A Lisburn principal fears a worrying number of children are not achieving their potential thanks to a lack of support for those affected by ADHD.
Largymore Primary School Head and one-time Ulster Teachers’ Union president, Gillian Dunlop, said that despite “a 50% rise in the use of drugs for Attention Deficit Hyperactivity Disorder in six years” (as identified in England) children here were still not getting the support they needed in school.
“In 20 years,” she said, “ADHD moved from an American myth to a recognised issue, but support is still lacking.
“This rise in the use of drugs for children affected by ADHD has been cited by the Care Quality Commission in England, but there is little doubt that the situation is any different here.
“ADHD does not stop at the coast.”
The National Health Service defines ADHD as a group of behavioural symptoms that include inattentiveness, hyperactivity and impulsiveness.
Common symptoms include a short attention span or being easily distracted, restlessness, constant fidgeting or overactivity and being impulsive.
Symptoms tend to be first noticed at an early age and may become more noticeable when a child’s circumstances change, such as when they start school.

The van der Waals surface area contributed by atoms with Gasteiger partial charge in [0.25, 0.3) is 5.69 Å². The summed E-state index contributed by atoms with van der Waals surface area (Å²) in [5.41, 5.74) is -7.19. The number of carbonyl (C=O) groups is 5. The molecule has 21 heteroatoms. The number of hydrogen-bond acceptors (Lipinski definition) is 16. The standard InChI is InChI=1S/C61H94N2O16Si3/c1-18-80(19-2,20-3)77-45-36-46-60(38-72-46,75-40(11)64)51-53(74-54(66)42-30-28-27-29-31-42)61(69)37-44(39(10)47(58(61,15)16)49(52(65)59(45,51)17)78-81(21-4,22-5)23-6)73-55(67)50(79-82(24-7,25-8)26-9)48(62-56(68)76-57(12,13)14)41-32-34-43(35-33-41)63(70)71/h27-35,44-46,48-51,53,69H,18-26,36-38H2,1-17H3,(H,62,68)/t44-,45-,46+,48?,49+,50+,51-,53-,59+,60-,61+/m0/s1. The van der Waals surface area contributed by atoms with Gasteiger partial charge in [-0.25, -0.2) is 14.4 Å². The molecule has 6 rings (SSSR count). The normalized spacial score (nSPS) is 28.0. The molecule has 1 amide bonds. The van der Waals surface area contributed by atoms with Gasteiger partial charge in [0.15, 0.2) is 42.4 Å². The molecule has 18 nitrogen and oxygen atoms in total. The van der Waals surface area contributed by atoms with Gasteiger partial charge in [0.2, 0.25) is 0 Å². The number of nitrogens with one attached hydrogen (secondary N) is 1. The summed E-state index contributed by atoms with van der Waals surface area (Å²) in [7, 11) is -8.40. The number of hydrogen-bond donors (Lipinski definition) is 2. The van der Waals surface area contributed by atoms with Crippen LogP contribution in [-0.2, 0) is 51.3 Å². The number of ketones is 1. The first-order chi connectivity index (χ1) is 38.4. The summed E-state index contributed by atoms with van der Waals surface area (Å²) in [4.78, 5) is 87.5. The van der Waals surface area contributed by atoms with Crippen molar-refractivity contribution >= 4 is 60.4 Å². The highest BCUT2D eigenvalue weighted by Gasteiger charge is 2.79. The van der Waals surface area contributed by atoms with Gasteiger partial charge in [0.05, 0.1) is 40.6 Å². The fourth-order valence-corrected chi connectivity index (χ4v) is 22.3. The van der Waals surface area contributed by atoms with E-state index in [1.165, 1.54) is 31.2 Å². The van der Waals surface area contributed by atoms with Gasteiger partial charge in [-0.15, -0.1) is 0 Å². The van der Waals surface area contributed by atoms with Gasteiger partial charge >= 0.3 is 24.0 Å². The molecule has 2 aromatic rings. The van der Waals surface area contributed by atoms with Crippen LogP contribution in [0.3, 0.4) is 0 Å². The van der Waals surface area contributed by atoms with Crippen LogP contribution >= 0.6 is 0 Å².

Most cases are diagnosed in children between the ages of six and 12.
Although more common in people with learning difficulties, ADHD can occur in people of any intellectual ability.
Ms Dunlop said the budget cuts forced upon schools impacted on their ability to support pupils affected by a condition the true extent of which might be even greater than was currently believed.
“With up to five per cent (NHS Choices) of the population affected by the condition,” she said, “ that means in a class of 30 pupils a teacher could be coping with at least one child with the specialised learning requirements of ADHD, and possibly without the help of a classroom assistant, as schools are forced to make swingeing cuts.
“However, because the main symptom in girls manifests itself as a lack of concentration, rather than hyperactivity, this may mean the true extent of the condition has in fact been under-estimated.
“A publication from the Consortium of International Scientists reported those with ADHD are 40% more likely not to complete their education, so, if these statistics are extrapolated through the school population here, then that is a worryingly high incidence of children not achieving anywhere near their potential.”